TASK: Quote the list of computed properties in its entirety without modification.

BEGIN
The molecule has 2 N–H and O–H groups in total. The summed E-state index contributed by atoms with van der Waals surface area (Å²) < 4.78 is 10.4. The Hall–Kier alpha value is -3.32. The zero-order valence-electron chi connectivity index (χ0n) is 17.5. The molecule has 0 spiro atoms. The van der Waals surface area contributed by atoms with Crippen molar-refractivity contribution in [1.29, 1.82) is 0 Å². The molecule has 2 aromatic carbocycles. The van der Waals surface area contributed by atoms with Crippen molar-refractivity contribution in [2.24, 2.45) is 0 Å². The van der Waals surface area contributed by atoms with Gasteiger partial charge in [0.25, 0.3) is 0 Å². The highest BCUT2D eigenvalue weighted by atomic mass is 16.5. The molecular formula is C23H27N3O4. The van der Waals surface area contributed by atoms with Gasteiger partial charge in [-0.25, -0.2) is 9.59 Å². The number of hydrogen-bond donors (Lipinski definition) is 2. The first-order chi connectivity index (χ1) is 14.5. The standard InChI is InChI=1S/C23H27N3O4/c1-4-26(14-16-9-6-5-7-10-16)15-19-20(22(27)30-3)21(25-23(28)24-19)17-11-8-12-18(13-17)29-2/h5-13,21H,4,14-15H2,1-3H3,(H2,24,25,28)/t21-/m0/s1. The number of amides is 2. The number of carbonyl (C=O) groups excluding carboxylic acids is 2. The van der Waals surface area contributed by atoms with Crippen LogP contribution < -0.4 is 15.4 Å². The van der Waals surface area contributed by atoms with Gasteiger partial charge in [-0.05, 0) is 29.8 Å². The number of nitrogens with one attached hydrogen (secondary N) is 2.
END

The molecule has 2 N–H and O–H groups in total. The summed E-state index contributed by atoms with van der Waals surface area (Å²) < 4.78 is 10.4. The Hall–Kier alpha value is -3.32. The zero-order valence-electron chi connectivity index (χ0n) is 17.5. The molecule has 0 spiro atoms. The van der Waals surface area contributed by atoms with Crippen molar-refractivity contribution in [1.29, 1.82) is 0 Å². The molecule has 2 aromatic carbocycles. The van der Waals surface area contributed by atoms with Crippen molar-refractivity contribution in [2.24, 2.45) is 0 Å². The van der Waals surface area contributed by atoms with Gasteiger partial charge in [0.25, 0.3) is 0 Å². The highest BCUT2D eigenvalue weighted by atomic mass is 16.5. The molecular formula is C23H27N3O4. The van der Waals surface area contributed by atoms with Gasteiger partial charge in [-0.25, -0.2) is 9.59 Å². The number of hydrogen-bond donors (Lipinski definition) is 2. The first-order chi connectivity index (χ1) is 14.5. The standard InChI is InChI=1S/C23H27N3O4/c1-4-26(14-16-9-6-5-7-10-16)15-19-20(22(27)30-3)21(25-23(28)24-19)17-11-8-12-18(13-17)29-2/h5-13,21H,4,14-15H2,1-3H3,(H2,24,25,28)/t21-/m0/s1. The number of amides is 2. The number of carbonyl (C=O) groups excluding carboxylic acids is 2. The van der Waals surface area contributed by atoms with Crippen LogP contribution < -0.4 is 15.4 Å². The van der Waals surface area contributed by atoms with Gasteiger partial charge in [-0.05, 0) is 29.8 Å². The number of nitrogens with one attached hydrogen (secondary N) is 2.